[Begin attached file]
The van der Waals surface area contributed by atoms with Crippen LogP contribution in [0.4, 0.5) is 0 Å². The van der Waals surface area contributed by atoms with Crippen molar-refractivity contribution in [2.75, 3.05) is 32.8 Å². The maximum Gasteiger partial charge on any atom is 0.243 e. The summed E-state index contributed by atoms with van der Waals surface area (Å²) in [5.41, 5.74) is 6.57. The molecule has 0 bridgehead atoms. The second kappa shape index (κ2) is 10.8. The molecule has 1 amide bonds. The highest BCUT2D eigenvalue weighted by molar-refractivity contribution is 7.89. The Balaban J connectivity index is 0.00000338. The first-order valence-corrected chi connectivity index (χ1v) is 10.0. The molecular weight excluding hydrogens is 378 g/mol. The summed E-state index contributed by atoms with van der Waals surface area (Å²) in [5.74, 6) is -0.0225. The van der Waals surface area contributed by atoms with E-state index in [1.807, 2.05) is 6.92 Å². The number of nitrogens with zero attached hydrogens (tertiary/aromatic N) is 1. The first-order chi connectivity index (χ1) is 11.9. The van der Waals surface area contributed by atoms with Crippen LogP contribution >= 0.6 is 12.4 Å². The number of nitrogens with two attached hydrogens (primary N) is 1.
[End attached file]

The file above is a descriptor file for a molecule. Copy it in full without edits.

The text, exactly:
The van der Waals surface area contributed by atoms with Crippen LogP contribution in [0.4, 0.5) is 0 Å². The van der Waals surface area contributed by atoms with Crippen molar-refractivity contribution in [2.75, 3.05) is 32.8 Å². The maximum Gasteiger partial charge on any atom is 0.243 e. The summed E-state index contributed by atoms with van der Waals surface area (Å²) in [5.41, 5.74) is 6.57. The molecule has 0 bridgehead atoms. The second kappa shape index (κ2) is 10.8. The molecule has 1 amide bonds. The highest BCUT2D eigenvalue weighted by molar-refractivity contribution is 7.89. The Balaban J connectivity index is 0.00000338. The first-order valence-corrected chi connectivity index (χ1v) is 10.0. The molecular weight excluding hydrogens is 378 g/mol. The summed E-state index contributed by atoms with van der Waals surface area (Å²) in [5.74, 6) is -0.0225. The van der Waals surface area contributed by atoms with E-state index in [1.807, 2.05) is 6.92 Å². The number of nitrogens with zero attached hydrogens (tertiary/aromatic N) is 1. The first-order chi connectivity index (χ1) is 11.9. The van der Waals surface area contributed by atoms with Crippen LogP contribution >= 0.6 is 12.4 Å². The number of nitrogens with two attached hydrogens (primary N) is 1.